Synonyms for abriss or Related words with abriss
Examples of "abriss"
He died in Göttingen on 31 August 1833. His son Heinrich Ludwig Planck (1785–1831), also professor of theology at Göttingen, published "Bemerkungen über den ersten Paulinischen brief an den Timotheus" (1808) and "
der philosophischen Religionslehre" (1821).
NB: The German barock epigrammatist Friedrich von Logau was not "Freiherr" or "Baron" a single day of his life! See: "Seelbach, Karl-Ulrich". Friedrich von Logau: Biographischer
// "Althaus, Thomas und Seelbach, Sabine" (eds.). Salomo in Schlesien. Beiträge zum 400. Geburtstag Friedrich von Logaus (1605—2005). Amsterdam, New York: Rodopi B.V., 2006. (= CHLOE. Beihefte zum Daphnis. Bd. 39). S. 489—490.
Zinserling is best known for his handbook "
der griechischen und römischen Kunst" (Outline of Greek and Roman Art), which received five editions in the DDR. He first married art historian Liselotte Honigmann-Zinserling and then classical archaeologist Verena Paul-Zinserling.
Kurtz was a prolific writer, and many of his books, especially the "Lehrbuch der heiligen Geschichte" (1843), became very popular. In the field of biblical criticism he wrote a "Geschichte des Alten Bundes" (1848–1855), "Zur Theologie der Psalmen" (1865) and "Erklärung des Briefs an die Hebräer" (1869). His chief work was done in church history, among his productions being "Lehrbuch der Kirchengeschichte für Studierende" (1849), "
der Kirchengeschichte" (1852) and "Handbuch der allgemeinen Kirchengeschichte" (1853–1856). Several of his books have been translated into English.
Besides many articles in reviews and magazines, he published "
der deutschen Literaturgesehichte" (New York, 1869) a "Progressive German Reader" (1870), and translated Adolf Stahr's "Life and Works of Lessing" (with an introduction; 2 vols., Boston, 1866), and Coquerel's "First Historical Transformations of Christianity" in 1867. In 1887 he published "Animal Symbolism in Art and Literature" and "Animal symbolism in ecclesiastical architecture", and a "History of German Literature" in five volumes, in 1898 "Evolutional ethics and animal psychology" and in 1906 "Criminal Prosecution and Capital Punishment of Animals".
Oskar Rescher's publications include some valuable indices for works of classical Arabic literature like al-Bukhari's hadith-collection and Yaqut's "Mu'jam al-buldan". He produced an "
der arabischen Literaturgeschichte", 2 vols. (Konstantinopel-Pera: Abajoli, 1925 and 1933, Reprint Osnabrück: Biblio-Verlag, 1983), as well as an extensive series of "Beiträge zur arabischen Poesie", 8 vols. (Stuttgart and Istanbul, 1935–1963). Some of his publications are reprinted in: "Gesammelte Werke: eine Sammlung der wichtigsten Schriften Oskar Reschers teilweise mit Ergänzungen und Verbesserungen aus dem schriftlichen Nachlass", 5 fasc. (Osnabrück: Biblio-Verlag, 1978–95).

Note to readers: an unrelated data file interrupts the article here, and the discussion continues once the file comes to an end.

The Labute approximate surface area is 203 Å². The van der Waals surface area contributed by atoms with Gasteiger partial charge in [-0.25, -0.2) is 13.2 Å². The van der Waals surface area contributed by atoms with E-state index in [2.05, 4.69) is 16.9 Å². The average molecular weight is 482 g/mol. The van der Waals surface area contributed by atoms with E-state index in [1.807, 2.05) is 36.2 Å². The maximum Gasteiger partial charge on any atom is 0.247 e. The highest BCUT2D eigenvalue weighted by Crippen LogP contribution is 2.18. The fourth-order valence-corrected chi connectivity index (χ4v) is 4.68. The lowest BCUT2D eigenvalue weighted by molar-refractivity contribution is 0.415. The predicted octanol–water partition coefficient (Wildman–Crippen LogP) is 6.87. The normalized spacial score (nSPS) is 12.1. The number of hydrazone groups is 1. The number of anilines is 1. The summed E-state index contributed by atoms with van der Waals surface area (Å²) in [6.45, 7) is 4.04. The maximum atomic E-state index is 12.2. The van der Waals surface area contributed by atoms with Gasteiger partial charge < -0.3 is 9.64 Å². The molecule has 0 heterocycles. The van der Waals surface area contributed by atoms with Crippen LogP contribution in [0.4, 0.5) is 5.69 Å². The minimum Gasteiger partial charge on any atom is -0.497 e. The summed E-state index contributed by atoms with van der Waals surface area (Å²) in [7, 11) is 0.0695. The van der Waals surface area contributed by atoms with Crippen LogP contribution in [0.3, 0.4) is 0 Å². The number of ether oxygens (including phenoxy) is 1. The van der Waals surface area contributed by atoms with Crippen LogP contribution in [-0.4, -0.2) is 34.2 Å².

In 1902, Ebbinghaus published his next piece of writing entitled "Die Grundzüge der Psychologie" ("Fundamentals of Psychology"). It was an instant success and continued to be long after his death. In 1904, he moved to Halle where he spent the last few years of his life. His last published work, "
der Psychologie" ("Outline of Psychology") was published six years later, in 1908. This, too, continued to be a success, being re-released in eight different editions. Shortly after this publication, on February 26, 1909, Ebbinghaus died from pneumonia at the age of 59.
Nast was born in the barracks of Landau, Germany (now in Rhineland-Palatinate), the last child of Appolonia (
) and Joseph Thomas Nast. He had a sister named Andie; two other siblings died before he was born. His father, a trombonist in the Bavarian 9th regiment band, held political convictions that put him at odds with the Bavarian government. In 1846, Joseph Nast left Landau, enlisting first on a French man-of-war and subsequently on an American ship. He sent his wife and children to New York City, and at the end of his enlistment in 1850 he joined them there.
When the Society for the Propagation of the Faith was founded in Lyons, in 1822, it did not spread beyond the French borders for a considerable time. Other nations were not unwilling to cooperate, but were deliberating whether to start a similar society of their own or to join the one already in existence. At this time, in 1827, Bishop Edward Fenwick of Cincinnati, Ohio sent his vicar-general, Father Rese, to Europe to recruit German priests and to obtain assistance for his diocese. Father Rese reached Vienna in the latter part of 1828. He stimulated interest in the American missions in those with whom he came in contact. His descriptions of the New World, the scarcity of priests, and the prevailing poverty of the missions awoke a general public interest in the welfare of the American missions and the spiritual welfare of the enemy Protestants. To strengthen this feeling and encourage the formation of a society similar to the French society he published a description of the Roman Catholic Archdiocese of Cincinnati ("
der Geschichte des Bisthums Cincinnati in Nord-America", Vienna, 1829), an excerpt from Father Stephen Badin's work. The Archbishop of Vienna, Leopold Maximilian Graf von Firmian, was so well disposed towards this undertaking that he brought it to the notice of the imperial family. Father Rese was granted an audience with the emperor, whose brother, Archduke Rudolf von Habsburg-Lothringen, Cardinal Archbishop of Olmutz, assumed the protectorate of the missionary work.
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